Online education campaign 1a. Online education campaign
Shootout events 1b. Shootout events
Tampa Photography Society professional photography association 1c. Tampa Bay Photography Society Association
History: The Tampa Photography War 2003-2004 1d. History: The Tampa Photography War 2003-2004

The “model coach” and his May 2011 shootout 2. The “model coach” and his May 2011 shootout
Being invited and intentions. How lying = scam 2a. Being invited and intentions. How lying = scam
Amateurs pretending to be professional 2b. Amateurs pretending to be professional
Coaching, the “agent”, composition, and posing 2c. Coaching, the “agent”, composition, and posing
Children with a loaded gun 2d. Children with a loaded gun
Mean amateurs and the backlash against them 2e. Mean amateurs and the backlash against them


By C. A. Passinault, Director of Tampa Bay Modeling


I sat for a few hours by the pool, talking to photographers who hung out with me, talking to the mother of the model, talking to my model and photographer friends on my phone, playing a game of Zelda: A Link To The Past (Don't ask. I always have video games on me, and in this case, it was a Gameboy Micro. All shoots have down-time, and this is something that I learned from experience; it's just that I did not expect there to be this much down-time. I was VERY happy that I had Zelda on me!), organizing my portfolio, going over contracts, and observing the shootout event as well as I could.
It really was interesting to watch, and to give my friends a play by play over the phone. The more that I observed, the more that I realized that these people, with the exception of the one commercial photographer, did not know what they were doing.
At one point, my new commercial photographer friend sat at my pool-side table, and exclaimed that there was a model there whom he refused to shoot. I asked him why. He said that it was because she insisted on looking at every single photograph that was taken of her, which interfered with the workflow. I told him that she was obviously insecure, and amateur. I had seen this model that he was referring to, also, and wondered what she was doing here to begin with. Did the organizer expect photographers to pay good money to attend a shootout event where they would take pictures of new models which would not be ideal for their portfolio? With the exception of the one model who unintentionally tipped me off about this shootout event a week before on Facebook, the model who had come with her mother, and a very talented petite swimsuit model named Jillian, the models were all amateurs. They, well, sucked. They were not worth taking pictures of, well, unless they paid a professional photographer to do so.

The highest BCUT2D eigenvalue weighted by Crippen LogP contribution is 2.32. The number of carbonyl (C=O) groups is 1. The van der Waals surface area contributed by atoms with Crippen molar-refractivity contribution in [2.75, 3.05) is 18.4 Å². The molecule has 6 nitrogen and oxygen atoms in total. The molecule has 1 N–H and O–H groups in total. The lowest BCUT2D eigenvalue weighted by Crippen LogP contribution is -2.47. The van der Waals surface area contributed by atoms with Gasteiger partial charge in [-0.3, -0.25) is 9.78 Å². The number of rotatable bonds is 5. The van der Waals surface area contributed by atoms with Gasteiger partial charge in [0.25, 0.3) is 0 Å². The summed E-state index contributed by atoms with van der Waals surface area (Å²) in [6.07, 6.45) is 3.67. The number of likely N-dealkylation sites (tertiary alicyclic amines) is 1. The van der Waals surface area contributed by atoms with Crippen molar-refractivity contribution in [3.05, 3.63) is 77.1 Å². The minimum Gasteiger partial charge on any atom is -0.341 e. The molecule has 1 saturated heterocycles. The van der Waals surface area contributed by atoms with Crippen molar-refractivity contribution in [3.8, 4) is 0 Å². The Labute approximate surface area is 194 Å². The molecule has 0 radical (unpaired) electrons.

Oh, and that professional model who tipped me off? Although I did NOT go there with the intention of meeting her, she didn’t bother to show up, despite being the only model who would have been paid (I hope that the two other talented models realize that they should have been paid for their participation). How professional!
The “models” were amateur, too, in their conduct. I sat there for hours, and noticed models straggling in hours late. I couldn't believe it. Because I was banished outside, too, I wasn’t able to introduce myself, which led to problems later.
Some of those models did not know who I was, and just thought that I was some guy hanging around the shoot. As a result, some of them formed opinions based upon assumptions, and were giving me dirty looks. So, I had to introduce myself when they were not shooting. This rectified the situation, but it was still awkward.
Other than the commercial photographer, all of the photographers at the shootout event were amateurs, too, and it became obvious after watching them work. Shooting with a 70-200 lense in a studio setup with bad lighting? Running around shooting models with a tripod attached to a camera? I also saw, from my vantage point, which was later confirmed when I saw the pictures online, that the compositions of the pictures were bad. Are any of these amateur models going to benefit from working with amateur photographers?
Are you guys really making models, or are you making mistakes? Practice is great, as long as you have professional instruction. There was no professional instruction, or organized guidance, for any of the amateurs there. Those who practice mistakes only perfect mistakes. Also, amateurs working with amateurs is like the blind leading the blind.
No wonder I still get business, even after all of this mayhem is going on in the industry! These guys with cameras are no threat to my business, or to the business of any other professional photographer. I think that they know this, too!

NEXT: Coaching, the “agent”, composition, and posing.


07/24/11 - 08/01/11 - 073013/0903